A conversation about rap, the genre that captivates young audiences in Greece Facebook Twitter
Little ones may not know the lyrics to Madonna’s songs or have any idea what Pet Shop Boys means, but they know by heart the lyrics to 6ix9ine’s songs and Greek rappers you’ve never even heard of. Photo: Filippos Lemonis/LIFO

“The mentality in music has changed,” says o Christos Kortselis, the director of Feelgood Records. “The record comes out and it’s straight on Spotify, there’s direct access, you don’t wait for someone to promote it to you, you find it yourself.” The thing is, this hip-hop culture has embraced everything that The way children dress, dance and talk. I see kids on the street listening to hip-hop like the boomboxes used to be. And that’s completely normal, we’ve never experienced that before, especially not with children like this. The interesting thing is that Greek production is currently in no way inferior to foreign production. And not just Athens, all of Greece.

When you release a record, you’re talking commercially, but it’s not about exploiting a current situation. What we want is to release something that we like first and that represents us as listeners in the same way that Feelgood and Black Athena do. We also want to be able to support a genre we believe in beyond any commercial value. In Greece, until two or three years ago, hip-hop as a culture was an imitation, played in bouzoukis as an opening act or was very marginal. It took about a dozen years for all of this to catch on with kids and mainstream and become mainstream. In the history of music, hip-hop is the last mass movement, and here we had it on the fringes.”

A conversation about rap, the genre that captivates young audiences in Greece Facebook Twitter
Photo from the filming of the video for “Hustle” by Wizzel Badazz. Photo: Filippos Lemonis/LIFO

“The collection still doesn’t have a name,” says Kostis. “Their first two tracks released as singles are an English language track, ‘The Hustle’ by Wizzel Badazz, and one with Greek lyrics, ‘Palmos’ by MC Yinka.

Wizzel is a very talented child who has gone through a very difficult time. He came from Ghana to Greece alone, without his family and under very difficult conditions. He’s trying to “play the game” and that’s why his first track is called “The Hustle” because hustling is his whole life. The beat is from a 15 year old producer who gave me some of the best beats we’ve ever heard.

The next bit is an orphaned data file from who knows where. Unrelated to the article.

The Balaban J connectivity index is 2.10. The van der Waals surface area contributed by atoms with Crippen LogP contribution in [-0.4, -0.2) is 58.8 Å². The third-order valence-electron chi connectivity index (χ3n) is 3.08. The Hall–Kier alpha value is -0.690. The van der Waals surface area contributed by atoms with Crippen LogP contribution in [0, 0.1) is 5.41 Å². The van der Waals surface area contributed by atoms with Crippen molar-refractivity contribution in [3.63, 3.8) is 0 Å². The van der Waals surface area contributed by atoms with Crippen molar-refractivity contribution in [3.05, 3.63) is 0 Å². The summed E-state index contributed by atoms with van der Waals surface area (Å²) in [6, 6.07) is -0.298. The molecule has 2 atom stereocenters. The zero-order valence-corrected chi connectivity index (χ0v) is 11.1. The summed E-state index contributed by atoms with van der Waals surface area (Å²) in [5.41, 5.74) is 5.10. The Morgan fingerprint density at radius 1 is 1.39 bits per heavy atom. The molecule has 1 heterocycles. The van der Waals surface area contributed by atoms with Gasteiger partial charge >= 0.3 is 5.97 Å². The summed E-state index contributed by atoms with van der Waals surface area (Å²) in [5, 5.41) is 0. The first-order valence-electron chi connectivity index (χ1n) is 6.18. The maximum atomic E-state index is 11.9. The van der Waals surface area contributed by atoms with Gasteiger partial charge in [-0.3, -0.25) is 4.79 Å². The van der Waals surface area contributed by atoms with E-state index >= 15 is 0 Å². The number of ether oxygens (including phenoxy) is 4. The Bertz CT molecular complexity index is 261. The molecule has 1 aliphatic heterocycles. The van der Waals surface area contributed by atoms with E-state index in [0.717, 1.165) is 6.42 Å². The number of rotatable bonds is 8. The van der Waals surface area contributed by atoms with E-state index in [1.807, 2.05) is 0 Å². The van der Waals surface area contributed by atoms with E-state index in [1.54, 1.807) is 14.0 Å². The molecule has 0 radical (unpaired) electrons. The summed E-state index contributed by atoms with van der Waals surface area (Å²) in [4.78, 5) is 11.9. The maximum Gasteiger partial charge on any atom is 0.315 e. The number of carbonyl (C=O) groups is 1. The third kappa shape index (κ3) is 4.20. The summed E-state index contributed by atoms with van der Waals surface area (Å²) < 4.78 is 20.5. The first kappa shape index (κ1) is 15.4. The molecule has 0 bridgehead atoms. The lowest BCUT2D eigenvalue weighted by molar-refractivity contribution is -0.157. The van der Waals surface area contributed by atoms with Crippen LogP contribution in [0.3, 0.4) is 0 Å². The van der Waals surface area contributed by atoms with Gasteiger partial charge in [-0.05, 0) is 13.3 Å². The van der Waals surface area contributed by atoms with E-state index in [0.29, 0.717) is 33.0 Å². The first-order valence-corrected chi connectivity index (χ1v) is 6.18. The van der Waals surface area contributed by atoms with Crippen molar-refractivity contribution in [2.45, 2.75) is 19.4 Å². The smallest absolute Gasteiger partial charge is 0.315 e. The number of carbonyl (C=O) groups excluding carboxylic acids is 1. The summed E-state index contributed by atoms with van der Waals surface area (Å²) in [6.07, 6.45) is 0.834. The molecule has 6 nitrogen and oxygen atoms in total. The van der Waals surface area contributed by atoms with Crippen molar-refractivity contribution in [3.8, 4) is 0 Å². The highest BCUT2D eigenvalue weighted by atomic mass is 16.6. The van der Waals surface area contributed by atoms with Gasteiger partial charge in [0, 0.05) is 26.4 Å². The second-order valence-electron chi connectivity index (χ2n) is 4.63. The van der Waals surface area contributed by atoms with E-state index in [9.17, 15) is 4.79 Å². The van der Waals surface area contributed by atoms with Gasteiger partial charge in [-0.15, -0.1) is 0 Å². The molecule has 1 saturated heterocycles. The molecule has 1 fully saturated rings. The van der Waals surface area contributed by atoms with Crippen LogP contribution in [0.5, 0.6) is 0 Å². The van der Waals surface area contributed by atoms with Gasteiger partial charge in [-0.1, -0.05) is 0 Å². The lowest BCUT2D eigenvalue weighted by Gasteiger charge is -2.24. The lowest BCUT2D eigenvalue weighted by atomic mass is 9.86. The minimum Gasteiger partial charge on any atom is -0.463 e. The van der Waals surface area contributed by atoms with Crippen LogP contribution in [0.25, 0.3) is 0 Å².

The second track comes from a man who is a real OG of Athens, MC Yinka, who I have known for many years as he played in the old Guru when he managed fantastic DJs. I have great respect for him and am very pleased that he has agreed to be included in the collection. He has written a piece that is very moving, with a strong Greek element.

Video clips are available for both. The first will be released in the first ten days of November. The collection is ready, in December we will hold a presentation party associated with the release of the mixtape. There will be more events related to the collection after that, but the schedule calls for a release shortly before Christmas. It will be released both digitally and on vinyl.

A conversation about rap, the genre that captivates young audiences in Greece Facebook Twitter
Wizzel is a very talented child who has gone through a very difficult time. He came from Ghana to Greece alone, without his family and under very difficult conditions. He’s trying to “play the game” and that’s why his first track is called “The Hustle” because hustling is his whole life. Photo: Filippos Lemonis/LIFO
A conversation about rap, the genre that captivates young audiences in Greece Facebook Twitter
Photo: Filippos Lemonis/LIFO
A conversation about rap, the genre that captivates young audiences in Greece Facebook Twitter
Photo from the filming of the video for “Hustle” by Wizzel Badazz. Photo: Filippos Lemonis/LIFO
A conversation about rap, the genre that captivates young audiences in Greece Facebook Twitter
Photo: Filippos Lemonis/LIFO
A conversation about rap, the genre that captivates young audiences in Greece Facebook Twitter
Photo from the filming of the video for “Hustle” by Wizzel Badazz. Photo: Filippos Lemonis/LIFO